Tbh, I think any thread like this is improved with a "Links To Other Useful Guides/Information/Tools" section in the OP.

I've been busy with overtime at work the past week and I only have mobile access the next few days but the OP will be updated,  so give me some time. 

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On 11.12.2015 00:10:46, CaptainKipard said:

@RaendyLeBeau You're welcome, but you basically copied the whole tutorial. Please edit your post and delete the quote. A simple mention is enough to get someone's attention. This kind of thing just makes threads hard to read.

:)  Hi Capt.Kipard
Yes're absolutely right, as you happen see a greenhorn like me sometimes misadventures at the start.
Thanks for the tip !
cheers, raendy

 

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Panel Indents and Extrusions using Inner/Outer Glow, Copying Layer Style, and Simple Shape Combination Example (Donut/Ring)
(Open in Imgur so you can read the instructions better)

Edited by cxg2827

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First post updated and split my tutorial from it so its dedicated to the table of contents.

I added a column for keywords that can help people search for specific topics that the title might not give away. If you want me to add other keywords or make any revisions shoot me a PM

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I suspect "uv" and "mapping" should be separate tags for better SEO. You could also add "texture" and change "tutorials" to singular in case the search engine allows searching of strings within longer strings.

Could you tell me what the purpose of the keywords in the toc is?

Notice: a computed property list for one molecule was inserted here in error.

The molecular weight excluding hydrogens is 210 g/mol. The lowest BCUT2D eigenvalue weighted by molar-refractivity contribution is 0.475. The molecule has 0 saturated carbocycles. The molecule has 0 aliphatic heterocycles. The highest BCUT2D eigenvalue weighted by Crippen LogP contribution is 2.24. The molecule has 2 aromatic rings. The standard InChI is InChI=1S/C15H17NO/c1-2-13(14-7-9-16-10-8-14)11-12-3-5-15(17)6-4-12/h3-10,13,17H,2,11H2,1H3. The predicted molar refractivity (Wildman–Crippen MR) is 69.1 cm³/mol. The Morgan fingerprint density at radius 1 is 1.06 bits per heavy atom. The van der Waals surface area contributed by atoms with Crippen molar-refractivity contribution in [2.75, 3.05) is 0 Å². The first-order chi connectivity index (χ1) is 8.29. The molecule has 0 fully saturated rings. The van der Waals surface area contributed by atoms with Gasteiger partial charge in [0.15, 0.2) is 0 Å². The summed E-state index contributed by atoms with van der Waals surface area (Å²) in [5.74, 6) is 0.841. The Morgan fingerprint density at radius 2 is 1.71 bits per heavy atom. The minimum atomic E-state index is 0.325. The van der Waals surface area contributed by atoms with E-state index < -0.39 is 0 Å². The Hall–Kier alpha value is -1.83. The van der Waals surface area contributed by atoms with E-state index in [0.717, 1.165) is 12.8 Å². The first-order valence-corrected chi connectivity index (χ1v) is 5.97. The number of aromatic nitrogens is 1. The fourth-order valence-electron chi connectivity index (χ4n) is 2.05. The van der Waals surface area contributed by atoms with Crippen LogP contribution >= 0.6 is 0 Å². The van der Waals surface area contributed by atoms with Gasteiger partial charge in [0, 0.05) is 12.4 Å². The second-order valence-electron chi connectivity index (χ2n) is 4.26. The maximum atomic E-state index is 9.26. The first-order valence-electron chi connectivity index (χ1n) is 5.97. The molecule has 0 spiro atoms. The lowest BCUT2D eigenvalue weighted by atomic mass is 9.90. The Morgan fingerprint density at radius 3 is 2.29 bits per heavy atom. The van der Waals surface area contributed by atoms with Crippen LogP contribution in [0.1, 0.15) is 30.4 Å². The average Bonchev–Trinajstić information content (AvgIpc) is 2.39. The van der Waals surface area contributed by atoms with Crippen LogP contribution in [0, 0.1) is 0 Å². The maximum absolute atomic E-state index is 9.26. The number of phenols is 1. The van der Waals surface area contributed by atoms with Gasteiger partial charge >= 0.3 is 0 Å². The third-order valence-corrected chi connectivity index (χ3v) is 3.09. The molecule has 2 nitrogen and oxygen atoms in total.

Edited by CaptainKipard

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2 hours ago, CaptainKipard said:

Could you tell me what the purpose of the keywords in the toc is?

My thought was that titles don't really give the full description of topics that are covered. Especially for videos, adding keywords can help people figure out if a certain post will give them the information they are looking for from a quick glance.

Using NecroBones' video as an example, I found it to be a great tutorial and I learned some blender functions that I didn't know about until I watched it. Though from the title, I wouldn't have known it was primarily a video on manipulating the UVs and the mesh in edit mode using one of his existing textures to lay out his UVs. He also touched on some best practices with creating a simple collider.

Rather than CTRL+F and tabbing through a whole page, they can refer to the ToC and then fine tune their search after navigating to the individual post. embedded imgur albums titles/descriptions dont come up when searching using CTRL+F either, so they would have to open individual albums separately to search for the key words.

 

Edited by cxg2827
typo